Msgr. Joseph Prior

(See the readings for the Second Sunday of Easter or Sunday of Divine Mercy, April 8)

“My Lord and my God!,” Thomas acclaims on seeing the risen Lord. The profession of faith is the most direct and perhaps the greatest in the fourth Gospel. However, Thomas’ statement comes only after a period of struggle and doubt.

The Gospel passage for Sunday’s liturgy recalls two appearances of the risen Jesus to his disciples. The first one finds the disciples locked in a room. They are full of fear. Jesus appears to them and shows them his hands and side. He is risen from the dead. He is not a ghost but clearly has a body.

Thomas is not present at this gathering. When the disciples report to Thomas what has happened, he says: “Unless I see the mark of the nails in his hands and put my finger into the nail marks and put my hand into his side, I will not believe.” Thomas’ words are strong. He is steeped in grief, fear and doubt.

A week later Jesus appears again, and this time Thomas is present. As in the first appearance Jesus greets the disciples with the words “Peace be with you.” He immediately goes to Thomas and shows him his hands and side saying: “Do not be unbelieving but believe.” It is now that Thomas makes his proclamation of faith: “My Lord and my God!”

Jesus calls us to faith. He did so all during the public ministry. The Gospel according to John highlights the “signs” Jesus performed as an invitation to faith. Those “signs” or miracles were meant to inspire faith. The “signs” included changing water into wine in Cana, the multiplication of loaves and fishes, the healing of the man born blind, and the raising of Lazarus.

Yet the greatest “sign” was Jesus’ own death on the cross. He lays down his life completely in death only to take it up again three days later. The “signs” invite people to believe in Jesus as the one who “was in the beginning with God;” the one “through whom all things came to be;” the “word become flesh;” and the one sent from the Father. All who Jesus is, is captured in that short affirmation of faith by Thomas, “My Lord and my God.”

Jesus is the light who dispels the darkness, the “way, the truth and the life,” because he is the Lord of life. His victory over death reconciles mankind with God. The one who is the author of life has the power to heal that division caused by sin.

He also has the ability to heal anything that is broken or in need of healing. Hence when he greets his disciples in the two appearances from Sunday’s Gospel, his greeting is “Peace be with you.” Because he is the Lord of life he can offer and establish peace. Accepting that offer requires faith.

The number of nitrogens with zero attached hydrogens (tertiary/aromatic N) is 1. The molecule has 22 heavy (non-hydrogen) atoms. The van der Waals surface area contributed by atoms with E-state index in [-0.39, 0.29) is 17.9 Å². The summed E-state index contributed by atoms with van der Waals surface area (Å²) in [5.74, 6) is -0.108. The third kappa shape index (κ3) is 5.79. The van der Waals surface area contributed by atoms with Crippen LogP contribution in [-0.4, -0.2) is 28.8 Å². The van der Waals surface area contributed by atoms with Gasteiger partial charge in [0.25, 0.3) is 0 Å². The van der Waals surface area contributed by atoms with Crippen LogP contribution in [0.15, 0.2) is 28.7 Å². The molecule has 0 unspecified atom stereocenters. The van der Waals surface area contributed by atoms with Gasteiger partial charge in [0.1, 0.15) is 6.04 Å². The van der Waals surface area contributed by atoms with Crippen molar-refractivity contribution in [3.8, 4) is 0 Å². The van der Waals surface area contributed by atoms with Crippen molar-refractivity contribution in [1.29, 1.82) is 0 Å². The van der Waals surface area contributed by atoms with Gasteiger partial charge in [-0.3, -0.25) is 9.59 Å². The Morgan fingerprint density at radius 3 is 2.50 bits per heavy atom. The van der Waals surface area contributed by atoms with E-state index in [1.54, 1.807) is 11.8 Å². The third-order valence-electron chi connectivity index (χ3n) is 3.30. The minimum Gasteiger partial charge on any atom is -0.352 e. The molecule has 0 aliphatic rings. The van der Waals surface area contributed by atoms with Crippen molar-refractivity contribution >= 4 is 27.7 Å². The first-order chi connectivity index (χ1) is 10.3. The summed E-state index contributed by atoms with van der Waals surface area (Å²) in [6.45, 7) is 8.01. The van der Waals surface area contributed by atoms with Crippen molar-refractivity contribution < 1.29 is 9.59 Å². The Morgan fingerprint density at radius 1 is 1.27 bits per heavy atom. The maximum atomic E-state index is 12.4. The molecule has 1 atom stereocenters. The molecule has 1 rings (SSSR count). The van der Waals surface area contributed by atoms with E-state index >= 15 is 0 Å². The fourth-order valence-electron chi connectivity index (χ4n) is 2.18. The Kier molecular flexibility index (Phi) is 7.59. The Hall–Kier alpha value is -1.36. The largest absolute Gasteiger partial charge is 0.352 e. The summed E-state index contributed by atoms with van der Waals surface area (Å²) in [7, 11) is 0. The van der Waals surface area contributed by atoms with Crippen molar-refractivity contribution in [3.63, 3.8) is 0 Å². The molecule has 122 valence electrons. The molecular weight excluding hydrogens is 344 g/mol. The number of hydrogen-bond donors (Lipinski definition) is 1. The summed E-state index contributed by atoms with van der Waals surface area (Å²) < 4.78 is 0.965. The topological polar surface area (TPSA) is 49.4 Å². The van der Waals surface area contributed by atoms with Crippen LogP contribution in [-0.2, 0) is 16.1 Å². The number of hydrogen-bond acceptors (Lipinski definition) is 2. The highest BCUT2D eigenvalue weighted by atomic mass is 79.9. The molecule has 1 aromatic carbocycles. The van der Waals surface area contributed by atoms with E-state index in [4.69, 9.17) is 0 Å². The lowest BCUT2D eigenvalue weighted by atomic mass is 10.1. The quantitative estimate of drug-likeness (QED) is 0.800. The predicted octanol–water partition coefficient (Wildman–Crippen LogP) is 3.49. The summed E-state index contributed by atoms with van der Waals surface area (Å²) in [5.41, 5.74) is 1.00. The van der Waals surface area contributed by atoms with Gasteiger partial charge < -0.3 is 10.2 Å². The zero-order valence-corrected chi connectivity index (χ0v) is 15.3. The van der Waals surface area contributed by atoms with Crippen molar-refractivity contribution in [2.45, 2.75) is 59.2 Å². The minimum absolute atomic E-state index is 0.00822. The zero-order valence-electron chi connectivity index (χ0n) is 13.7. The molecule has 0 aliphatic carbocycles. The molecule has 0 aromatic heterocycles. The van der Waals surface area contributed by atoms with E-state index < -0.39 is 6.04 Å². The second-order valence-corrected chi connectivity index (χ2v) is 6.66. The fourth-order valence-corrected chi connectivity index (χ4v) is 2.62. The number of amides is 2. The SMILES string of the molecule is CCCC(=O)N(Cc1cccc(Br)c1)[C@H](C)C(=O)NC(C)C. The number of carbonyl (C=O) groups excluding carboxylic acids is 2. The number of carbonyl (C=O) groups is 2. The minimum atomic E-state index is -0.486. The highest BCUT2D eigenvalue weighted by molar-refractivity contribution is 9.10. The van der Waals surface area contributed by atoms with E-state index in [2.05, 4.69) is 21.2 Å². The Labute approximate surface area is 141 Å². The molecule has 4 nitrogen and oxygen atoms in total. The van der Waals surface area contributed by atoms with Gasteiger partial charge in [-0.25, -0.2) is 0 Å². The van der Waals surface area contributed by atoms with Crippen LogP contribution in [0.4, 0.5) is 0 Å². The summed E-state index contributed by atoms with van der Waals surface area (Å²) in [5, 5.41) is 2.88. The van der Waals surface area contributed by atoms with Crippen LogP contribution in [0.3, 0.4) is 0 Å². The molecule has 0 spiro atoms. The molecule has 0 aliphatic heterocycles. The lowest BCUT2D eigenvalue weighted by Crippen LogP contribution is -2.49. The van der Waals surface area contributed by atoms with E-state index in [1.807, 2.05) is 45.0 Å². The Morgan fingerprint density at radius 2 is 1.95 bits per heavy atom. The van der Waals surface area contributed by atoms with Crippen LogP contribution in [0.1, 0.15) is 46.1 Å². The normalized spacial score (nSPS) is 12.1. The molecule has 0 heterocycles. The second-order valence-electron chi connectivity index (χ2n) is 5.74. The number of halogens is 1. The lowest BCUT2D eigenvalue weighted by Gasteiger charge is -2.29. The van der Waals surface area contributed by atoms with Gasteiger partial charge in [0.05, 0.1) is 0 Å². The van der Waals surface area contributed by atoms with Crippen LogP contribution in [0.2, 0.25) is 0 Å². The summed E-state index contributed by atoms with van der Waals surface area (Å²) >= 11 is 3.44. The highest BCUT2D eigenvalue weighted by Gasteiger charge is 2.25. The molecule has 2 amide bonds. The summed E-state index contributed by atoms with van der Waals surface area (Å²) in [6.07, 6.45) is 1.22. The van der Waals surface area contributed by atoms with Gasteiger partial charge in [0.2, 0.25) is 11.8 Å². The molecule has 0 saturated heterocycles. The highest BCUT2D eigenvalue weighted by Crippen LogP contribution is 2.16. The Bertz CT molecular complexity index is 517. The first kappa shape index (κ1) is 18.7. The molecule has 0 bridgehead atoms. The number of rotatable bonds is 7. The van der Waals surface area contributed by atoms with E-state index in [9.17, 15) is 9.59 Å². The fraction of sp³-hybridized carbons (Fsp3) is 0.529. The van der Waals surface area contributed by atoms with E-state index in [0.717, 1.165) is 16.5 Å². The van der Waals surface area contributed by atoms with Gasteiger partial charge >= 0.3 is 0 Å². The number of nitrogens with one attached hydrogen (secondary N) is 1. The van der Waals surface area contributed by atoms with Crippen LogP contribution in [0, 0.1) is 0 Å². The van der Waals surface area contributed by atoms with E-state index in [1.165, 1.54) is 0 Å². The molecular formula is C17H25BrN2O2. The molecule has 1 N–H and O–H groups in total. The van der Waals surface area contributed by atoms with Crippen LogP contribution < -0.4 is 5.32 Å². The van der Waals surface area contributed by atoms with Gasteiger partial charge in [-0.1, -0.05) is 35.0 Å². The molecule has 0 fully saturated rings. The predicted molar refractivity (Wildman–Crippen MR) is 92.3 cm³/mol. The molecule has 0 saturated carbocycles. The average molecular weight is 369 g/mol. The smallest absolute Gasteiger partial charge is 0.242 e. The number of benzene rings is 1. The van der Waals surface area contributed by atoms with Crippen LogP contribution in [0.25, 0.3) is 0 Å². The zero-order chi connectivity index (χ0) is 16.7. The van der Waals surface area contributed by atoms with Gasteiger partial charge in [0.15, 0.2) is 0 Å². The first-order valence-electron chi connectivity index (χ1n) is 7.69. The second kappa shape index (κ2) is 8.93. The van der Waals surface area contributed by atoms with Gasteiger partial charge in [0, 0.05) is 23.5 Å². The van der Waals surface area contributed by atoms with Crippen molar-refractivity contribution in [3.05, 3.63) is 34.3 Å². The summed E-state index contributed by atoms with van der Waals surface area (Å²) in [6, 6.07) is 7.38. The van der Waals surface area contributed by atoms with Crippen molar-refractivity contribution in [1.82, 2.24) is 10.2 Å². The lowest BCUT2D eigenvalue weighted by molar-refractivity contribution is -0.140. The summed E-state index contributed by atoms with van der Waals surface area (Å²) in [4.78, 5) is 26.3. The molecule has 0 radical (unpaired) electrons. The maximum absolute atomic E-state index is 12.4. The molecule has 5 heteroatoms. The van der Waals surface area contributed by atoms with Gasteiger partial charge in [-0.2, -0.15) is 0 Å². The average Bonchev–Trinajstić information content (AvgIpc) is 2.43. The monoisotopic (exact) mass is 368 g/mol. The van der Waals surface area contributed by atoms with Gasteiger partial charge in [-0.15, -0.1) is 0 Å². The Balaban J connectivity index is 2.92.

On Easter Sunday, in Masses during the day, the Gospel passage proclaimed was also from The Gospel According to John. The passage recalls the early morning of the “first day of the week,” when Mary of Magdala finds that Jesus’ tomb is empty. She goes and tells Peter and the beloved disciple. They run back to the empty tomb. Going in they see the burial cloths and the cloth that covered Jesus’ head rolled up. The evangelist tell us that when the beloved disciple went into the tomb, “he saw and believed.”

In this Sunday’s passage, after Thomas’ profession of faith, Jesus says: “Have you come to believe because you have seen me? Blessed are those who have not seen and have believed.”

Jesus, risen from the dead, invites us to believe. He calls us to recognize in him the source of life and the font of peace. Life in this world while beautiful and wonderful can be trying at times. We have to face challenges that bring darkness and doubt. We recognize this in our prayer. When we pray the Our Father, we pray for forgiveness for our sins and those who sin against us.

At Mass, after saying that same prayer, the priest prays that we might be delivered from every evil, kept safe from sin and protected against all anxiety. Jesus is the one who brings peace into the world and into our lives. Faith opens the door to that font of peace. “Blessed are those who have not seen and have believed.”

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Msgr. Joseph Prior is pastor of Our Lady of Grace Parish, Penndel, and a former professor of Sacred Scripture and rector of St. Charles Borromeo Seminary.